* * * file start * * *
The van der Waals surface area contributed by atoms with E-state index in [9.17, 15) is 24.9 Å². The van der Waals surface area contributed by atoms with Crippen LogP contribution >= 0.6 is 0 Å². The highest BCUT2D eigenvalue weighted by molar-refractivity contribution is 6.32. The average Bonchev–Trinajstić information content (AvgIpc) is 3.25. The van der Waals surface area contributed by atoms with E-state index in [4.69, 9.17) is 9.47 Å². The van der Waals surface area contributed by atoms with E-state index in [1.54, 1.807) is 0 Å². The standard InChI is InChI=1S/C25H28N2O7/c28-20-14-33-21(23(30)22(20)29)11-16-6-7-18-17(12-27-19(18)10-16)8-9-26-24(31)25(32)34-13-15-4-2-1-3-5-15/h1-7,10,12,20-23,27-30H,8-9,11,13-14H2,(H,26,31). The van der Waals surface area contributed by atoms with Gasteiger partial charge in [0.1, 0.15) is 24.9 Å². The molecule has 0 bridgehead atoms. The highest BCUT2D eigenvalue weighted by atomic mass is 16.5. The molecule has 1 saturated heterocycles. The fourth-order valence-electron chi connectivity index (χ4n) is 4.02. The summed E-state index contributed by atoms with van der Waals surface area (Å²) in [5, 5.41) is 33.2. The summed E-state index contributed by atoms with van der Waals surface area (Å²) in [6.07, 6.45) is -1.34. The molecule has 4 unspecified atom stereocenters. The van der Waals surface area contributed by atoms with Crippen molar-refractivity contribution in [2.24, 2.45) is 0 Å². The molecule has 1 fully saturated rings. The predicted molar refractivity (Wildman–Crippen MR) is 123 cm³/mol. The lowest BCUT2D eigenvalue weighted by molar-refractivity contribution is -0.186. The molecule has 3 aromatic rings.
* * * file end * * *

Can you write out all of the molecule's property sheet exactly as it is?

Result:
The van der Waals surface area contributed by atoms with E-state index in [9.17, 15) is 24.9 Å². The van der Waals surface area contributed by atoms with Crippen LogP contribution >= 0.6 is 0 Å². The highest BCUT2D eigenvalue weighted by molar-refractivity contribution is 6.32. The average Bonchev–Trinajstić information content (AvgIpc) is 3.25. The van der Waals surface area contributed by atoms with E-state index in [4.69, 9.17) is 9.47 Å². The van der Waals surface area contributed by atoms with E-state index in [1.54, 1.807) is 0 Å². The standard InChI is InChI=1S/C25H28N2O7/c28-20-14-33-21(23(30)22(20)29)11-16-6-7-18-17(12-27-19(18)10-16)8-9-26-24(31)25(32)34-13-15-4-2-1-3-5-15/h1-7,10,12,20-23,27-30H,8-9,11,13-14H2,(H,26,31). The van der Waals surface area contributed by atoms with Gasteiger partial charge in [0.1, 0.15) is 24.9 Å². The molecule has 0 bridgehead atoms. The highest BCUT2D eigenvalue weighted by atomic mass is 16.5. The molecule has 1 saturated heterocycles. The fourth-order valence-electron chi connectivity index (χ4n) is 4.02. The summed E-state index contributed by atoms with van der Waals surface area (Å²) in [5, 5.41) is 33.2. The summed E-state index contributed by atoms with van der Waals surface area (Å²) in [6.07, 6.45) is -1.34. The molecule has 4 unspecified atom stereocenters. The van der Waals surface area contributed by atoms with Crippen molar-refractivity contribution in [2.24, 2.45) is 0 Å². The molecule has 1 fully saturated rings. The predicted molar refractivity (Wildman–Crippen MR) is 123 cm³/mol. The lowest BCUT2D eigenvalue weighted by molar-refractivity contribution is -0.186. The molecule has 3 aromatic rings.